Hello to you all!
I regularly use an old Bakfiets cargo bike to make bread deliveries and to go to the Stirling farmers’ market on Port Street one Saturday per month. It is a sturdy, non electric-assist tricycle which can carry a surprising amount of weight, and has a very good volume capacity as well because of its front loaded square box. Now, this old friend broke down quite dramatically last month, and it has been so busy that I haven’t been really able to take care of it and to put it back on the road, it will have to wait!In the meantime, the cycle hub came to my rescue, and I was able to borrow the brand new Urban Arrow Cargo Bike for a week of good service! I felt so smug riding this thing around Stirling for the first time that I had to write about the experience, hoping the reader might find both encouragement to use the machine, and tips on how to handle it.
There are plenty of reviews available out there, so I will not linger on the technical details, I’d much rather give practical examples of how it felt to ride it in Stirling, and the ideas it gave me.
First of all, the Urban Arrow is an electric assist two-wheeled cargo bike, which makes it different to ride to a regular bike.
If you pull a trailer with a bike, you need to worry about your trail, and the trailer following you around corners without tipping over or bumping into a curb.
If you ride a front loader tricycle like a bakfiets (picture above), you need to worry about the space you take at the front, easy, because you see it, and also not tipping the load went going around a bend.
With the Urban arrow, you only need to worry about tipping the load when you are still, indeed, just like a regular bike, stability comes with movement. Just like the tricycle, you see where you load is at all times, if you look where you’re going, that is!
it is the big element of surprise at the start. When you turn the handlebars, the transmission goes all the way to the very front, 4 ft further than on a normal bike, so you end up feeling like you are driving a bike from a trailer far behind. This means that turning corners and avoiding potholes needs a bit more anticipation than usual. Give it a try on a quiet road, car park or cycle path first to get used to it.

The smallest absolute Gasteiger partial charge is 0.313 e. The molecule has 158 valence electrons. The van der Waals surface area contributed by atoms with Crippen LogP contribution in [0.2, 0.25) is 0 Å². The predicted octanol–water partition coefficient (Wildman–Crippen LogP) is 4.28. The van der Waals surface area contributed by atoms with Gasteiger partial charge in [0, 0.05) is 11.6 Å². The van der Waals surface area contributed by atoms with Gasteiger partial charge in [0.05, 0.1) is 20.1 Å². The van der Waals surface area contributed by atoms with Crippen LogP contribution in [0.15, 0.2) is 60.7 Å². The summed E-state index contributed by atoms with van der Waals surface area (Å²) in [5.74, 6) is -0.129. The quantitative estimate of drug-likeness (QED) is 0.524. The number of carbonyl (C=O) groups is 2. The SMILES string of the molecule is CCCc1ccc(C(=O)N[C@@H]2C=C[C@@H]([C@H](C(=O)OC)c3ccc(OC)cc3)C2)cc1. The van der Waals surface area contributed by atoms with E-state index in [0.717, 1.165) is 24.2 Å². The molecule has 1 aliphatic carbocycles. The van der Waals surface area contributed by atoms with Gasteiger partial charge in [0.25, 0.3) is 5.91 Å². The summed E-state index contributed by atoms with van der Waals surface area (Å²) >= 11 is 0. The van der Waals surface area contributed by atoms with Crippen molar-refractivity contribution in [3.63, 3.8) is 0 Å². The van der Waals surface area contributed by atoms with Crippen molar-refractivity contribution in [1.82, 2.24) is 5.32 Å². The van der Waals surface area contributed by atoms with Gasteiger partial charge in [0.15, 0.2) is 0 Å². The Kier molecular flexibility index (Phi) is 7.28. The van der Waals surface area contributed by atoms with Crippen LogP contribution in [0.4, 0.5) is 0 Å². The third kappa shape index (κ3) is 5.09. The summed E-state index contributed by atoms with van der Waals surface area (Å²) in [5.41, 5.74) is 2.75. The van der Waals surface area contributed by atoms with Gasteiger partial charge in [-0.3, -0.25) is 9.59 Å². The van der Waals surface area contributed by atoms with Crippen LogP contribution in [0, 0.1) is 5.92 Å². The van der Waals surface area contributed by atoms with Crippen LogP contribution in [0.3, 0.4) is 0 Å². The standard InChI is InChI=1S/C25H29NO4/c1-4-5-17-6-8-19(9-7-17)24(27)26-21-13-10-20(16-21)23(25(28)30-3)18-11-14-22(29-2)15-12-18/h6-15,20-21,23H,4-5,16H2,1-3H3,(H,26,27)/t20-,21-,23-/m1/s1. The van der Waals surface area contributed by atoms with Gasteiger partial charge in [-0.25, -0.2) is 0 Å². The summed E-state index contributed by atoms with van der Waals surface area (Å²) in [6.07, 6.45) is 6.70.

I remember thinking: “this thing will scratch every time I got up a curb, or down a step, even walking it”. Although I was quite careful not to push it too far, I never had such problem, and the bike is well conceived at that level. If you walk it down a curb, it will not touch and damage the frame, though I wouldn’t do it at full speed with a load.
“These boots are made for walking, and that’s just what they do”:
Very good lesson here from Nancy Sinatra. A cargo bike is at its full potential only when securely loaded, that’s when you can feel the best stability. The front wheel will be prone to jump if you hit an obstacle like a pothole or a stone unloaded, I nearly got surprised on my way home through Braehead. When you ride the bike empty, take extra care when going at speed and around corners, the electric assist makes it quite easy to forget you are going at 24km/h. If you are good at logistics, you will always find a backload for the journey home, and that’s what the bike is for, use it!
In addition to its good designs and narrow silhouette, the arrow is set apart by its electric assistance and very good battery life (Bosh). There are four modes available on the display screen:
Speed would be a dangerous thing without good brakes, and the hydraulic system on the Arrow does a perfect job, very safe, even when loaded, and of course because the bike is so long, no risk of going over the bars if you have to do an emergency stop because you saw the ice cream van drive past you! If you want to jump of the bike for that ice crea afterwards, the kickstand will keep it in place, simply lower the stand with your foot until both arms touch the ground, and push on the end of the stand with your heel, the bike will naturally hop into place without much force needed. I used to try and pull it towards me with my arms, but take my word for it, it works best this way.
When you are at a standtstill is when the bike is the most awkward to manoeuvre. It is heavy, it want to tip to one side or the other, it doesn't turn very well. Good advice is to keep both hands on the bars and hands on the brakes at all times if you have to get the bike into a shed or park somewhere specific, and slight tip it towards yourself so that it isn't tempted to fall on the other side, which is harder to control and might end up hurting someone passing by.
Here we go, this about as much as I can tell you about my experience with the bike, I hope it helps and makes you want to try it, it'll soon be on hire at the Cycle hub, just get in touch with us!
Oh and by the way: if you borrow it, prepare to encounter some serious curiosity on the way. I always try and stop for a chat, lots of people seem genuinely interested in what this thing can do, and how it can revolutionize urban life. From taking children to school, to picking up a weekly batch of shopping, to small deliveries for businesses, to tradespeople being able to carry all their tools and move around the city without having to worry about parking or fuel costs and pollution, riding this bike not only gives you great pleasure, it allows you to imagine something different for the future!
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